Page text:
Mainstream Western politicians and pundits, repeatedly flatfooted by the success of Russia’s “soft power,” have tended to instead focus on the harder-edged tools the Kremlin regularly employs: its funding of fellow-traveler parties, its aggressive hacking campaigns, and the existence of its propaganda TV and internet networks. The very concept of “disinformation,” so popular among analysts these days, at its heart is dismissive of the notion that the values Putin is expressing have any legitimate pull on their own, implying instead that those voters that share them are only lacking access to the “truth”. Yes, Sputnik and RT are not honest journalistic enterprises, and their stories are often riddled with falsehoods. But the worldview they espouse has broad, enduring, and even increasing appeal among disgruntled Western social conservatives.
And not just in the West. Many of the states to which Russia is reaching out—in the Middle and Far East, in Africa, in South America—share the “traditional values” Putin claims for Russia. They are their traditional values too. In an article in the Journal of Democracy in October of last year, the Berkley political scientist M. Stanley Fish wrote that “Putin aims to convey a clear message to the masses in developing societies: ‘My people and I bear no strange moral agenda. We too are offended by Western governments and NGOs who tell us to embrace homosexuality and reject traditional gender roles and identities. Our churches and mosques and temples, like yours, reject imposed liberal immorality. Join us and together we will stand strong for our cultural sovereignty and right to live as we will’.”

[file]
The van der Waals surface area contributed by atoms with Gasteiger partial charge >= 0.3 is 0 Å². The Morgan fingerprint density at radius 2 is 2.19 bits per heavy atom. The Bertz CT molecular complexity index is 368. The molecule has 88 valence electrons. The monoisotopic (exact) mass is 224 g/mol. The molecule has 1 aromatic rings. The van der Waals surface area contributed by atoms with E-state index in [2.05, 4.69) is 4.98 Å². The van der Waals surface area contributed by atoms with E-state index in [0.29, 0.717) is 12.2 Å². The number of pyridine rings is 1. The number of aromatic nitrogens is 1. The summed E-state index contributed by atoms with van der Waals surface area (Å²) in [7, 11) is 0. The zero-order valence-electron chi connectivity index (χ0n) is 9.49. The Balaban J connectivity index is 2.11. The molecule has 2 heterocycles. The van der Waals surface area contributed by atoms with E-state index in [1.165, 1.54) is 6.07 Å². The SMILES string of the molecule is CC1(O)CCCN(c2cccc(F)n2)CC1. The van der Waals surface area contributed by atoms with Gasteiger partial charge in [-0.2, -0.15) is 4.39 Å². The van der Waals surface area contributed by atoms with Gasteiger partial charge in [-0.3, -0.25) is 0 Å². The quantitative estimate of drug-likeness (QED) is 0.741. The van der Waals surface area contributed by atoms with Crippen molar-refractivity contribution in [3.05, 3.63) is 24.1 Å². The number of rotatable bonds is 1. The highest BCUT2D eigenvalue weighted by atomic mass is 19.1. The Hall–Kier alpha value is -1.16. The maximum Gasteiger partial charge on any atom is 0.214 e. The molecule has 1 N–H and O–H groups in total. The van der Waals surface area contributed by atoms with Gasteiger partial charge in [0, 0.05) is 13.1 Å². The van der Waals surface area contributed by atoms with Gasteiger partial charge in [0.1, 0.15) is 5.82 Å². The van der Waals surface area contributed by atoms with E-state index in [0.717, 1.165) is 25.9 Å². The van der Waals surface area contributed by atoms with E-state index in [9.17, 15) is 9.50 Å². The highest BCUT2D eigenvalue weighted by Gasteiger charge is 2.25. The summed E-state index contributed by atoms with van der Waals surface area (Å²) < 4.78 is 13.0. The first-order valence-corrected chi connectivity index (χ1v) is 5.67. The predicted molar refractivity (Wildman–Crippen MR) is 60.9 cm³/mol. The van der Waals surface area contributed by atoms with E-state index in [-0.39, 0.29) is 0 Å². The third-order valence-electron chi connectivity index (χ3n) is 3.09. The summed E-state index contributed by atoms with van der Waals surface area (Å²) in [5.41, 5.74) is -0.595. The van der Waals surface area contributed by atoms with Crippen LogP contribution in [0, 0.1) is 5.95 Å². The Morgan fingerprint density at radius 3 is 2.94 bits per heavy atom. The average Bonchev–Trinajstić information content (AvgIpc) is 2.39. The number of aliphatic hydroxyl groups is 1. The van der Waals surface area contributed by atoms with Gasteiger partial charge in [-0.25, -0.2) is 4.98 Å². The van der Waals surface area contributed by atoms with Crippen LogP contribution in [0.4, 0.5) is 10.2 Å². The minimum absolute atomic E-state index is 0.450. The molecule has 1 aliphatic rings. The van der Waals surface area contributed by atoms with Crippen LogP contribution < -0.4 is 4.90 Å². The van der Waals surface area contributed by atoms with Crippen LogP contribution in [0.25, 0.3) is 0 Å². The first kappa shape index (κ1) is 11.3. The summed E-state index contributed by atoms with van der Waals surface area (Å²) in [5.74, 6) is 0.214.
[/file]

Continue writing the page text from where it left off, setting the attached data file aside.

Putin, in his time in office, has transformed Russia from an emerging democracy and a potential ally to an entrenched authoritarian, illiberal society with a hostile attitude to the West. The tracks Vladimir Putin has laid down with such care and thoroughness since 2012 are unlikely to be ripped up in his fourth term, in large part because they clearly resonate with a conservative-minded subset of the Russian public. Western liberals ignore this reality at their peril—and would do well to recognize that similar dynamics are at play in their own politics.